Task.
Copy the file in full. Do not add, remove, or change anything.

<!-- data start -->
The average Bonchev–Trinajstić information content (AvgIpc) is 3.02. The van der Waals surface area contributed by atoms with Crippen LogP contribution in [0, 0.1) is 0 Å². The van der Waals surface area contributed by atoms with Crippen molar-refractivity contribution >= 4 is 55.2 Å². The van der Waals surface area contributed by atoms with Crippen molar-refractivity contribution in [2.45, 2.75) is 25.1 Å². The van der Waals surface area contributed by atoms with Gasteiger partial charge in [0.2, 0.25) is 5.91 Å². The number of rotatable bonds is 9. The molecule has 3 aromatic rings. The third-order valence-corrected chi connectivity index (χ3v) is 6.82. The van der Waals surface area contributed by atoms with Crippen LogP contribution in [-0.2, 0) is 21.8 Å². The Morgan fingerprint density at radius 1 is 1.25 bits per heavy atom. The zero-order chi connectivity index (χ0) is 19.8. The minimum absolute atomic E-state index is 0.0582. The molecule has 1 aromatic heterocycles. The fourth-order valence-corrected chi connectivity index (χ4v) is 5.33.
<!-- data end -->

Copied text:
The average Bonchev–Trinajstić information content (AvgIpc) is 3.02. The van der Waals surface area contributed by atoms with Crippen LogP contribution in [0, 0.1) is 0 Å². The van der Waals surface area contributed by atoms with Crippen molar-refractivity contribution >= 4 is 55.2 Å². The van der Waals surface area contributed by atoms with Crippen molar-refractivity contribution in [2.45, 2.75) is 25.1 Å². The van der Waals surface area contributed by atoms with Gasteiger partial charge in [0.2, 0.25) is 5.91 Å². The number of rotatable bonds is 9. The molecule has 3 aromatic rings. The third-order valence-corrected chi connectivity index (χ3v) is 6.82. The van der Waals surface area contributed by atoms with Crippen LogP contribution in [-0.2, 0) is 21.8 Å². The Morgan fingerprint density at radius 1 is 1.25 bits per heavy atom. The zero-order chi connectivity index (χ0) is 19.8. The minimum absolute atomic E-state index is 0.0582. The molecule has 1 aromatic heterocycles. The fourth-order valence-corrected chi connectivity index (χ4v) is 5.33.